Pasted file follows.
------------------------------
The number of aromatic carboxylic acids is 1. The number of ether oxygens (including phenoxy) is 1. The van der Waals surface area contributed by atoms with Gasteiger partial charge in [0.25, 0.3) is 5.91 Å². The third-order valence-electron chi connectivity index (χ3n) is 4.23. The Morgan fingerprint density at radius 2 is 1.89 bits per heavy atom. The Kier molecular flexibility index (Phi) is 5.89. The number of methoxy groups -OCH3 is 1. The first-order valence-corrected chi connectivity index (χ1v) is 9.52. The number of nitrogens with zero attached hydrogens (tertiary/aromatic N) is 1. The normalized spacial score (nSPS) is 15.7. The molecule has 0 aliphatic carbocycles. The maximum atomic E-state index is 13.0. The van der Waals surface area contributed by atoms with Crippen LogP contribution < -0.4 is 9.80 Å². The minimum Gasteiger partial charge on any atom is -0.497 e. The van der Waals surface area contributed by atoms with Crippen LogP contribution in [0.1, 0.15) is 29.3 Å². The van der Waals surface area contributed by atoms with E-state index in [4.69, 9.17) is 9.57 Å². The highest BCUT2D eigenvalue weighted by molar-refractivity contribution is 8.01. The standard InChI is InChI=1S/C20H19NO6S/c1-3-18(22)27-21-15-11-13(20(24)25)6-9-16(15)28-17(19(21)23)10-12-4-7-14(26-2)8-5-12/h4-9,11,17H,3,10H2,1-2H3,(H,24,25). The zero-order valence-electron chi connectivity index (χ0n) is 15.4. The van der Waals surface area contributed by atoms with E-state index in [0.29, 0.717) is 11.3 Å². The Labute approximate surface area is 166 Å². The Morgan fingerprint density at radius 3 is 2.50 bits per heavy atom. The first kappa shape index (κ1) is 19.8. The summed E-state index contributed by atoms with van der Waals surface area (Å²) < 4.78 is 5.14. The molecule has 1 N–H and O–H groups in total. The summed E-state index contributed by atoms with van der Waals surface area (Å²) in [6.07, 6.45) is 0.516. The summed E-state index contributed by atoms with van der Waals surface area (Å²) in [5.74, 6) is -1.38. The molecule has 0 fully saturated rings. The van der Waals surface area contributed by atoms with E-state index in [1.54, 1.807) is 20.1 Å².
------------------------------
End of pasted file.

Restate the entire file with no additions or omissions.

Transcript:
The number of aromatic carboxylic acids is 1. The number of ether oxygens (including phenoxy) is 1. The van der Waals surface area contributed by atoms with Gasteiger partial charge in [0.25, 0.3) is 5.91 Å². The third-order valence-electron chi connectivity index (χ3n) is 4.23. The Morgan fingerprint density at radius 2 is 1.89 bits per heavy atom. The Kier molecular flexibility index (Phi) is 5.89. The number of methoxy groups -OCH3 is 1. The first-order valence-corrected chi connectivity index (χ1v) is 9.52. The number of nitrogens with zero attached hydrogens (tertiary/aromatic N) is 1. The normalized spacial score (nSPS) is 15.7. The molecule has 0 aliphatic carbocycles. The maximum atomic E-state index is 13.0. The van der Waals surface area contributed by atoms with Crippen LogP contribution < -0.4 is 9.80 Å². The minimum Gasteiger partial charge on any atom is -0.497 e. The van der Waals surface area contributed by atoms with Crippen LogP contribution in [0.1, 0.15) is 29.3 Å². The van der Waals surface area contributed by atoms with E-state index in [4.69, 9.17) is 9.57 Å². The highest BCUT2D eigenvalue weighted by molar-refractivity contribution is 8.01. The standard InChI is InChI=1S/C20H19NO6S/c1-3-18(22)27-21-15-11-13(20(24)25)6-9-16(15)28-17(19(21)23)10-12-4-7-14(26-2)8-5-12/h4-9,11,17H,3,10H2,1-2H3,(H,24,25). The zero-order valence-electron chi connectivity index (χ0n) is 15.4. The van der Waals surface area contributed by atoms with E-state index in [0.29, 0.717) is 11.3 Å². The Labute approximate surface area is 166 Å². The Morgan fingerprint density at radius 3 is 2.50 bits per heavy atom. The first kappa shape index (κ1) is 19.8. The summed E-state index contributed by atoms with van der Waals surface area (Å²) < 4.78 is 5.14. The molecule has 1 N–H and O–H groups in total. The summed E-state index contributed by atoms with van der Waals surface area (Å²) in [6.07, 6.45) is 0.516. The summed E-state index contributed by atoms with van der Waals surface area (Å²) in [5.74, 6) is -1.38. The molecule has 0 fully saturated rings. The van der Waals surface area contributed by atoms with E-state index in [1.54, 1.807) is 20.1 Å².